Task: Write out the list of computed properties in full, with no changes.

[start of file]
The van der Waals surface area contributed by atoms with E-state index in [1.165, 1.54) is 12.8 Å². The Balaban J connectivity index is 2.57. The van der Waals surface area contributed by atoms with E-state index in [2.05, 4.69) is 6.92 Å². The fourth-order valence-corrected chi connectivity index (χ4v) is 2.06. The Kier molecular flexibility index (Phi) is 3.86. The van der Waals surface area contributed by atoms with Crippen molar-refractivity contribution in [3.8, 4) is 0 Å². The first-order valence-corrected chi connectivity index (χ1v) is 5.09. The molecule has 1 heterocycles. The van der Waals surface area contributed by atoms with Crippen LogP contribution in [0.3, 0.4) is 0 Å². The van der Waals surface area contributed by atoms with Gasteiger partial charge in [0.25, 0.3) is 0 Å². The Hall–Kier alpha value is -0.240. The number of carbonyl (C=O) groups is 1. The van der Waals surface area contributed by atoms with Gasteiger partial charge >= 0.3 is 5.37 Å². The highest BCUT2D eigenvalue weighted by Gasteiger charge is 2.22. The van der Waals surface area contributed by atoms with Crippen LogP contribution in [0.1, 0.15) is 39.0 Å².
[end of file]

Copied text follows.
The van der Waals surface area contributed by atoms with E-state index in [1.165, 1.54) is 12.8 Å². The Balaban J connectivity index is 2.57. The van der Waals surface area contributed by atoms with E-state index in [2.05, 4.69) is 6.92 Å². The fourth-order valence-corrected chi connectivity index (χ4v) is 2.06. The Kier molecular flexibility index (Phi) is 3.86. The van der Waals surface area contributed by atoms with Crippen molar-refractivity contribution in [3.8, 4) is 0 Å². The first-order valence-corrected chi connectivity index (χ1v) is 5.09. The molecule has 1 heterocycles. The van der Waals surface area contributed by atoms with Crippen LogP contribution in [0.3, 0.4) is 0 Å². The van der Waals surface area contributed by atoms with Gasteiger partial charge in [0.25, 0.3) is 0 Å². The Hall–Kier alpha value is -0.240. The number of carbonyl (C=O) groups is 1. The van der Waals surface area contributed by atoms with Gasteiger partial charge >= 0.3 is 5.37 Å². The highest BCUT2D eigenvalue weighted by Gasteiger charge is 2.22. The van der Waals surface area contributed by atoms with Crippen LogP contribution in [0.1, 0.15) is 39.0 Å².